Take the 2-minute tour ×
Stack Overflow is a question and answer site for professional and enthusiast programmers. It's 100% free, no registration required.

I want to do the printing from my dot net project as background work as a thread, for that what I did is, first collect the each output string to a collection of string like this:

 myOutputStringCollection.Add(str);

Then after collecting all lines I want to send it to printer, I write code like this which executes a thread:

public static void printAllLines()
{
    Thread t = new Thread(sendToPrinter);            
    t.Start(); //starts the thread
}

and the send to printer function is like this:

 public static void sendToPrinter()
 {
     int count = myOutputStringCollection.Count;
     string[] myArray = new string[count];
     myOutputStringCollection.CopyTo(myArray, 0);
     for (int i = 0; i < count; i++)
     {
         SendStringToPrinter(myArray[i].ToString());
     }

     Array.Clear(myArray, 0, myArray.Length);
 }

The problem here am facing is, if I click the print button more than one times Immediately then the printing alignment is not correct, I think if I handle the thread execution properly then it will be all right.

share|improve this question
    
You may want to lock your send to printer function. If multiple threads are executing that then you'll be sending strings interleaved with other strings. –  devshorts May 20 '13 at 12:11
1  
Seems a bit messy, overall. Why not queue that 'myOutputStringCollection' to the print thread and then immediately create another myOutputStringCollection for subsequent logging? No copying and a lock is only required for the time spent on queueing the myOutputStringCollection object pointer. –  Martin James May 20 '13 at 13:46

4 Answers 4

up vote 2 down vote accepted

To prevent this problem from occurring, I'd disable the print button just before you start the thread and then re-enable it after the strings have been sent to the printer:

public static void printAllLines()
{
    btnPrint.Enabled = false;      
    Thread t = new Thread(sendToPrinter);            
    t.Start();//starts the thread
}

public static void sendToPrinter()
{
    int count = myOutputStringCollection.Count;
    string[] myArray = new string[count];
    myOutputStringCollection.CopyTo(myArray, 0);
    for (int i = 0; i < count; i++)
    {
         SendStringToPrinter(myArray[i]); // no need for ToString() as it's already a string
    }

    // re-enable print button by marshalling to UI thread
    this.Invoke(new MethodInvoker(delegate() 
    { 
         btnPrint.Enabled = true;
    }));     
}

The call to Array.Clear() shouldn't be needed as myArray is a local variable and will therefore be destroyed anyway when the sendToPrinter method (and the thread) ends.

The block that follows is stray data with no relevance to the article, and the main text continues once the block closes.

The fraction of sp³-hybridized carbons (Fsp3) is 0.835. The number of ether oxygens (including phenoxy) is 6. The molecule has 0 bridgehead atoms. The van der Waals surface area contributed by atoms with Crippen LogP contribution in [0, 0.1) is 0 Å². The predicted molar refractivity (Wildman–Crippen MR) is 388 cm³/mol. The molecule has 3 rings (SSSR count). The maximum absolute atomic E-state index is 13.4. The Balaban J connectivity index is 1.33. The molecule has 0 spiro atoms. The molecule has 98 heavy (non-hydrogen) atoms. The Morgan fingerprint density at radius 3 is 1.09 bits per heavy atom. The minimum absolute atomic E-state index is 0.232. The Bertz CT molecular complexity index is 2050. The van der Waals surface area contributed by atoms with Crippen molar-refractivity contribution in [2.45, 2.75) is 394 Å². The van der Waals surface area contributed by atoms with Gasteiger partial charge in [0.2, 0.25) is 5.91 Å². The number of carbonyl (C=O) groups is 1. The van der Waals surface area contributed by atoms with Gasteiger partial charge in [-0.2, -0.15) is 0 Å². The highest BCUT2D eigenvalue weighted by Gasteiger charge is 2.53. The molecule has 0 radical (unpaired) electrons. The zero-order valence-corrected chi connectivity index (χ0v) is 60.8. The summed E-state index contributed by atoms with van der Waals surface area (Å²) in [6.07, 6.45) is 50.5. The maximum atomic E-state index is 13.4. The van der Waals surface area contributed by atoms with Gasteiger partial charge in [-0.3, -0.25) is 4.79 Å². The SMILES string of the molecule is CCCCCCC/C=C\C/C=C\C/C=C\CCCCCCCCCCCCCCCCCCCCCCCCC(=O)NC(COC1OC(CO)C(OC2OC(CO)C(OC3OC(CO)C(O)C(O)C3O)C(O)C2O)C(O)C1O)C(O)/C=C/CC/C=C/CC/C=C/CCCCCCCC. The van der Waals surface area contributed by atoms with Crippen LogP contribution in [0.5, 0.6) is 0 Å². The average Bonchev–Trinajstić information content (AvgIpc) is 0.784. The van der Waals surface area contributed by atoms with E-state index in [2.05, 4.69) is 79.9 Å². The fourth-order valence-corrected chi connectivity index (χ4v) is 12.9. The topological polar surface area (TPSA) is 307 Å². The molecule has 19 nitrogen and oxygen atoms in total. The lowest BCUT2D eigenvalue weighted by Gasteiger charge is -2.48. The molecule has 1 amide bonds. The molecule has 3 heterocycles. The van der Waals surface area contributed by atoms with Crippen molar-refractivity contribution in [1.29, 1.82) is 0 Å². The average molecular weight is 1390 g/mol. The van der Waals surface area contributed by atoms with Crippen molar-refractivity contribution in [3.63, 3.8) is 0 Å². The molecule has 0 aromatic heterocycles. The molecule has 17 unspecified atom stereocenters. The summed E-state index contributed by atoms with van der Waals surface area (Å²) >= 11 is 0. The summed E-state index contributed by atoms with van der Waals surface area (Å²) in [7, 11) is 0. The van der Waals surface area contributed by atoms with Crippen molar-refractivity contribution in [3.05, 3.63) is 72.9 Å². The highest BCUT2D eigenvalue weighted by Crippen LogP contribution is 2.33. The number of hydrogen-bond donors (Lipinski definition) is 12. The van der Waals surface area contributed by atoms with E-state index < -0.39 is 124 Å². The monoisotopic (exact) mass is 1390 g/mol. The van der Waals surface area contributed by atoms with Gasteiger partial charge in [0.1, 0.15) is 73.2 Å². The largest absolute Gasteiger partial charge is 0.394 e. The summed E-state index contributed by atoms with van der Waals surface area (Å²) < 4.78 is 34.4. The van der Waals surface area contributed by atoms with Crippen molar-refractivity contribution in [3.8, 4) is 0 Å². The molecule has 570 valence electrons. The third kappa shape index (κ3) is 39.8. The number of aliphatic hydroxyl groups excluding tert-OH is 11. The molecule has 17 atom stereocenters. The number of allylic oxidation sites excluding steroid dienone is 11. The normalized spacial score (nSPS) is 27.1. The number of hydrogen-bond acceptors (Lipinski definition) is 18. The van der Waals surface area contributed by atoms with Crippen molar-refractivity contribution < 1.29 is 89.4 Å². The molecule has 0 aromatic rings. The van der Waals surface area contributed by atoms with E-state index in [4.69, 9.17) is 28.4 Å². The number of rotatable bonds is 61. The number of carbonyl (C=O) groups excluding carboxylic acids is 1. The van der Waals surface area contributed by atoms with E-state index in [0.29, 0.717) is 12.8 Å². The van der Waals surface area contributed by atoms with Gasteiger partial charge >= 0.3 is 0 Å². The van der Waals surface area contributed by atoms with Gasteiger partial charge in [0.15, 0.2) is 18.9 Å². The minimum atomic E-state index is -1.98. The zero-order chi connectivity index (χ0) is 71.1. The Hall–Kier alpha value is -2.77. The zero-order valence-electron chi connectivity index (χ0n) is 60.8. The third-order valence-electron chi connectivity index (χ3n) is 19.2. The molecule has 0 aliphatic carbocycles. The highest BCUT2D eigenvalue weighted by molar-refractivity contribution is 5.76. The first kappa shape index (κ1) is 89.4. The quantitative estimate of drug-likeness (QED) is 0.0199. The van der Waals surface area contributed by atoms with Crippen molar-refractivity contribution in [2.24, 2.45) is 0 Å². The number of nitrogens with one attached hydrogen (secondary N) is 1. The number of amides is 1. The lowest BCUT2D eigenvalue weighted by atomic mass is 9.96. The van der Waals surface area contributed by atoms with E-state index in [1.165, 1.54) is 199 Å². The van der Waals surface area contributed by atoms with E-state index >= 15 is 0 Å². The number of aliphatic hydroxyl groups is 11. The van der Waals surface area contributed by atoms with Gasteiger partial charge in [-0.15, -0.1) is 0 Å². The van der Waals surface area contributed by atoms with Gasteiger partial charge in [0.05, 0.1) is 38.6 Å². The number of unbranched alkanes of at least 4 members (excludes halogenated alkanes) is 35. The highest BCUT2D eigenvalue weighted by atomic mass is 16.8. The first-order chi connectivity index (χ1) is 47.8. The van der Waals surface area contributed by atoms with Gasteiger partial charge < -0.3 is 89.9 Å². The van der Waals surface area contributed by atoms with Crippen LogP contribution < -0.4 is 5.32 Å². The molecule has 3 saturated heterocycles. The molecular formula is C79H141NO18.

share|improve this answer

As per Sandy's answer, disabling a button is one thing to do. On top of that, you should put a locking around SendStringToPrinter, so only one thread at the time is accessing that. Simple example:

lock (lockObj)
{
    SendStringToPrinter(myArray[i].ToString());
}

lockObj should be an immutable object. The following should work for you:

private static readonly object lockObj = new object();

Read more on http://msdn.microsoft.com/en-us/library/c5kehkcz(v=vs.71).aspx

share|improve this answer

I think you must wait for all running threads to finish their work then Clear the array even though you don't need to Clear the array altogether.

Another point, chances are your array would be very lengthy and creating so many threads is definitely inefficient.

You can think about thread pools in the latter case.

share|improve this answer

As a direct solution to you problem you need to synchronise the access to you shared resource (the myOutputStringCollection field):

Where you add the strings to the collection:

lock(myOutputStringCollection)
{
    myOutputStringCollection.Add(str);
}

An then the sendToPrinter method should look like this:

public static void sendToPrinter()
{
    string[] myArray;

    lock(myOutputStringCollection)
    {
        myArray = myOutputStringCollection.ToArray();
        myOutputStringCollection.Clear();
    }

    for (int i = 0; i < myArray.Length; i++)
    {
        SendStringToPrinter(myArray[i]);
    }
}

But to have a "correct" and (slightly more advanced) solution you should think of implementing a producer/consumer design pattern. I would suggest using a dataflow implementation (if it is new development)

share|improve this answer

Your Answer

 
discard

By posting your answer, you agree to the privacy policy and terms of service.

Not the answer you're looking for? Browse other questions tagged or ask your own question.